Hornsleth has mounted the resulting photographs in an exhibition in
"It's a remark about hypocrisy, about Western and Third World relations, about aid against free trade," Hornsleth told Reuters by telephone from
Ugandan newspapers have filled up with letters and columns, some praising, but many angrily condemning the "pig-for-name" project, as an insult to poor Ugandans.
But for villagers who have taken part, the benefits are clear.
"We're so grateful for these animals," said Kabaalu Muyiwe Hornsleth, trudging through a field of banana plants towards her new goat tied to a tree in Buteyongera village, central
At the side of a dirt road cutting through central
To its side lies a neat village full of pig pens, each one fenced in with wooden poles painted red and black, and inscribed with Hornsleth's name.
Local press reported that
"It is an insult to the sovereignty of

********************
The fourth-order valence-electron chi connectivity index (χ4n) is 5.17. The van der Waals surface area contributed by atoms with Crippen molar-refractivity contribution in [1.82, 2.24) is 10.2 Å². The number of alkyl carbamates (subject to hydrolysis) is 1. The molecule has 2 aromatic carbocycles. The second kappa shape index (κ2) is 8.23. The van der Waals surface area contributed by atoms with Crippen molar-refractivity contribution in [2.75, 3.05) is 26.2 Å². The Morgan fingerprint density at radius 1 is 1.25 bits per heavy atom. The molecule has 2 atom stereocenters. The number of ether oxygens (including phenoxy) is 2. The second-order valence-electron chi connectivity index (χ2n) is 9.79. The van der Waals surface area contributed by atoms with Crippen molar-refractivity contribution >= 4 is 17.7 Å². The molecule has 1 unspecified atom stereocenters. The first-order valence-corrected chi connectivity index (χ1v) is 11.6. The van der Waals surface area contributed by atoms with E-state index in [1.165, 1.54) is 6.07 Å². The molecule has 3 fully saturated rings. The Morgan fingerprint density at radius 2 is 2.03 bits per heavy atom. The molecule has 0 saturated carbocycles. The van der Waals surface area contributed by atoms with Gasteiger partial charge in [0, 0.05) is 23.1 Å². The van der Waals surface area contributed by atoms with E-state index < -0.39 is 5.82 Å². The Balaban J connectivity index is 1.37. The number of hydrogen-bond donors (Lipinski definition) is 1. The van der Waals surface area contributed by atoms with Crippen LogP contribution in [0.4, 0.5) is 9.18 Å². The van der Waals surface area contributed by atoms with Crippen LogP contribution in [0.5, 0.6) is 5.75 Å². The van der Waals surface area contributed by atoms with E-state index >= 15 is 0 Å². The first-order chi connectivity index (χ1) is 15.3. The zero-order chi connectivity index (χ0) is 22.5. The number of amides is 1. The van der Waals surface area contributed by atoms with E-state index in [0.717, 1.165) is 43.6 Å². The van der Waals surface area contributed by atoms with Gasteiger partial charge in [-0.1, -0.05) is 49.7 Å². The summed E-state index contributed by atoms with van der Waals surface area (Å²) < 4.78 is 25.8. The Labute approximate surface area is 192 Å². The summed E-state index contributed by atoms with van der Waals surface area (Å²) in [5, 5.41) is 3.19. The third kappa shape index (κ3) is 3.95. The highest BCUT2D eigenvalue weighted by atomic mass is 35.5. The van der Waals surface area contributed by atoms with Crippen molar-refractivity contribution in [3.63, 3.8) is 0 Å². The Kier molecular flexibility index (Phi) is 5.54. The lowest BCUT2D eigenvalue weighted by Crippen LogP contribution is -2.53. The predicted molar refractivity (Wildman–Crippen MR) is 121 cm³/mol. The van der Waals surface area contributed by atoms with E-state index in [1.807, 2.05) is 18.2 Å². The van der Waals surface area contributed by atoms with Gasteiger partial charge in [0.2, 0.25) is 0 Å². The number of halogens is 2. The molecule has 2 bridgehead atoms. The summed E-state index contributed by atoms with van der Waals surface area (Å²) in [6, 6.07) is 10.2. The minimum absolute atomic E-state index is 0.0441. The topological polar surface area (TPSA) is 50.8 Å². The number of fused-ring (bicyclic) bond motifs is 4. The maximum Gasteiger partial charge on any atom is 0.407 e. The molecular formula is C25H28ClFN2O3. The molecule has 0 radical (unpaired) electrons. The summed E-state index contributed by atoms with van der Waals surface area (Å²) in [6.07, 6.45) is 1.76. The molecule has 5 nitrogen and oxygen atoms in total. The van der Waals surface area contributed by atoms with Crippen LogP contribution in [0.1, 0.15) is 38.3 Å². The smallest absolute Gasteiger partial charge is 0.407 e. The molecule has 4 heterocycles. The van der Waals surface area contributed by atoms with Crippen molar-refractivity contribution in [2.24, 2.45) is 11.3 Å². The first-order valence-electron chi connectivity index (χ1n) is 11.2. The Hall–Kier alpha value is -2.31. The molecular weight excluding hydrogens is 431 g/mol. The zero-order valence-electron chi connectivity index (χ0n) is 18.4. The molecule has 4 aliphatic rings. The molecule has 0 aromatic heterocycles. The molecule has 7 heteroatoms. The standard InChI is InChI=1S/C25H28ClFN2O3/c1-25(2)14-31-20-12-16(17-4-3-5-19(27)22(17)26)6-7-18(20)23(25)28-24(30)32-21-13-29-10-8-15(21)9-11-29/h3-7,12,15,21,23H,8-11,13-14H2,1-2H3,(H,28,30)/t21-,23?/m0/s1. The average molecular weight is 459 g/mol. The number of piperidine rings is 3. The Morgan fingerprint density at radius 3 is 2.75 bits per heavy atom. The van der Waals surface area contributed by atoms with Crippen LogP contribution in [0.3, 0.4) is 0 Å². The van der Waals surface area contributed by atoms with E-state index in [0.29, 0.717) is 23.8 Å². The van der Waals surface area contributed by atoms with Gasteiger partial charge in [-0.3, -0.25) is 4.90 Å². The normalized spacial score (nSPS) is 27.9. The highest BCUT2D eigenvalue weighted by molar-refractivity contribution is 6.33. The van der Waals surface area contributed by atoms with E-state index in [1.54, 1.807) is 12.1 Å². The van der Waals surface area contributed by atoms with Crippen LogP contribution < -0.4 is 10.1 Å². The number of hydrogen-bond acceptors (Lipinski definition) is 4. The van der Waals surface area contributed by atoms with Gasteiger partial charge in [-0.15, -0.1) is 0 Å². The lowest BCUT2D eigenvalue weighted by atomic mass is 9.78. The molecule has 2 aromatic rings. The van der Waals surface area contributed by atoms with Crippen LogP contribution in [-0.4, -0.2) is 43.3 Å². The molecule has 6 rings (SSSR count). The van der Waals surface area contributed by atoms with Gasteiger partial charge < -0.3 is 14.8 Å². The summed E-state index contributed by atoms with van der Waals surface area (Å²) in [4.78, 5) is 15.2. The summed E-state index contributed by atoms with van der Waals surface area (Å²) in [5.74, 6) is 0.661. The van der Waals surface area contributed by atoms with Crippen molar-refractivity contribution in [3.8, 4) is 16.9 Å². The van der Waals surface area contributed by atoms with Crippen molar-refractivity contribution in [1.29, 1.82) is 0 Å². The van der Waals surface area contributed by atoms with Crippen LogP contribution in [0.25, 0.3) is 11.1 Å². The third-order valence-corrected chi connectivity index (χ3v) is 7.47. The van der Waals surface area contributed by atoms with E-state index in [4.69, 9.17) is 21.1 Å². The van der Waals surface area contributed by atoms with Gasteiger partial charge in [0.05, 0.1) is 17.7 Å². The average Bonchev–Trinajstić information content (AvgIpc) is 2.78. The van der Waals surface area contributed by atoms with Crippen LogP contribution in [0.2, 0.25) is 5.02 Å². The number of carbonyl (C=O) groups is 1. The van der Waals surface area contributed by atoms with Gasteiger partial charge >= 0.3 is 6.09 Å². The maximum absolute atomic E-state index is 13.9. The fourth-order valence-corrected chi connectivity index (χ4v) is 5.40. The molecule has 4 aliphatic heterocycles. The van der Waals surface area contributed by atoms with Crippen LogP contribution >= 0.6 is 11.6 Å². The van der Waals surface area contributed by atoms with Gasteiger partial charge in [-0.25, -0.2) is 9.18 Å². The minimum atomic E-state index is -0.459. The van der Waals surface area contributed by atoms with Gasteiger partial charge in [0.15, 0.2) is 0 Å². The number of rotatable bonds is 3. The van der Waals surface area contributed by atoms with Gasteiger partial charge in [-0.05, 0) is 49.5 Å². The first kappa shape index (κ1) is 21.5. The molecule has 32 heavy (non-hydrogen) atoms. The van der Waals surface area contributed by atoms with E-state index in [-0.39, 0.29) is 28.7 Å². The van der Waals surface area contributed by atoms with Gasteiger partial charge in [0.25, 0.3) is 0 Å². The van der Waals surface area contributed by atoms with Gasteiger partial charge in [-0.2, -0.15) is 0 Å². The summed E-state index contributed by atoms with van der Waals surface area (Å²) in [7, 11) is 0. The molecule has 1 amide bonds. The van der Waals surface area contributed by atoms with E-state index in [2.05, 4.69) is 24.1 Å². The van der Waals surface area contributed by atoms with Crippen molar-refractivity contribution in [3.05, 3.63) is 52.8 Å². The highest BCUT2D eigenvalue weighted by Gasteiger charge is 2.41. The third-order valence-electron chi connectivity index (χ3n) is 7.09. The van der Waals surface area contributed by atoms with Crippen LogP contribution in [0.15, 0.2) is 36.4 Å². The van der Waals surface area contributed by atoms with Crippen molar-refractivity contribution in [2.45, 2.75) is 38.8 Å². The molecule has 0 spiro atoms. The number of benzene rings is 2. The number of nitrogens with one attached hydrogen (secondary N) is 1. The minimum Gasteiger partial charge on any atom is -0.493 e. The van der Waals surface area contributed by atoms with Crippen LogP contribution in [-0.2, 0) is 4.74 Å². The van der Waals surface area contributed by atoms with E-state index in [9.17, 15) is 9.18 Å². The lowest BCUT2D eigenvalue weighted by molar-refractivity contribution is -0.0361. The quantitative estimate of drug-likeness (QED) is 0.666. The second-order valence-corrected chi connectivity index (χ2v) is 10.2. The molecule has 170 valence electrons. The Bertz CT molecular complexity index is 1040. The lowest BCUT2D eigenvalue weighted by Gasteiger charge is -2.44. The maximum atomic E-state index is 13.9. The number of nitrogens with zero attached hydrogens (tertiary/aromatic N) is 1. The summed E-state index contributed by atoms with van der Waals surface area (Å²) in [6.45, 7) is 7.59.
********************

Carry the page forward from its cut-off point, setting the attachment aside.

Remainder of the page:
Some Ugandans accuse the government of hypocrisy.
"I don't see why government has a problem with helping the poor. They've given us nothing in 20 years of power," said Robinah Namboozo Hornsleth, 38, as she sat on the floor of a windowless clay hut peeling raw cassava into a metal bowl.
"If Hornsleth were offering 100,000 goats for each name change ... the villagers would have been chased from Buteyongera and the Big People would have resettled themselves (there)," Charles Onyango-Obbo, a Daily Monitor columnist, wrote last week.
George Sabadu, a 46 year-old Uganda, said: "Africans adopting European names for gifts - we've been doing that since colonial times. Why do you think I am called George?"
Hornsleth is adamant his project should not be seen as charity, but as an exchange.
"It's not a donation, it's a service. I don't believe in aid, I believe in free trade."
But for the beneficiaries of Hornsleth's idea, the practical help beats any lofty philosophical statement.
"We are not artists, we're just trying to survive," said Luwaga Ahamada Hornsleth, 29. "He gives us goats for free and we just have to advertise his message. That's a good deal."
And villager Henry Kayondo Hornsleth said he would like to apply to the council for permission to change Buteyongera's name to Hornsleth, but said he was unsure whether he would get it.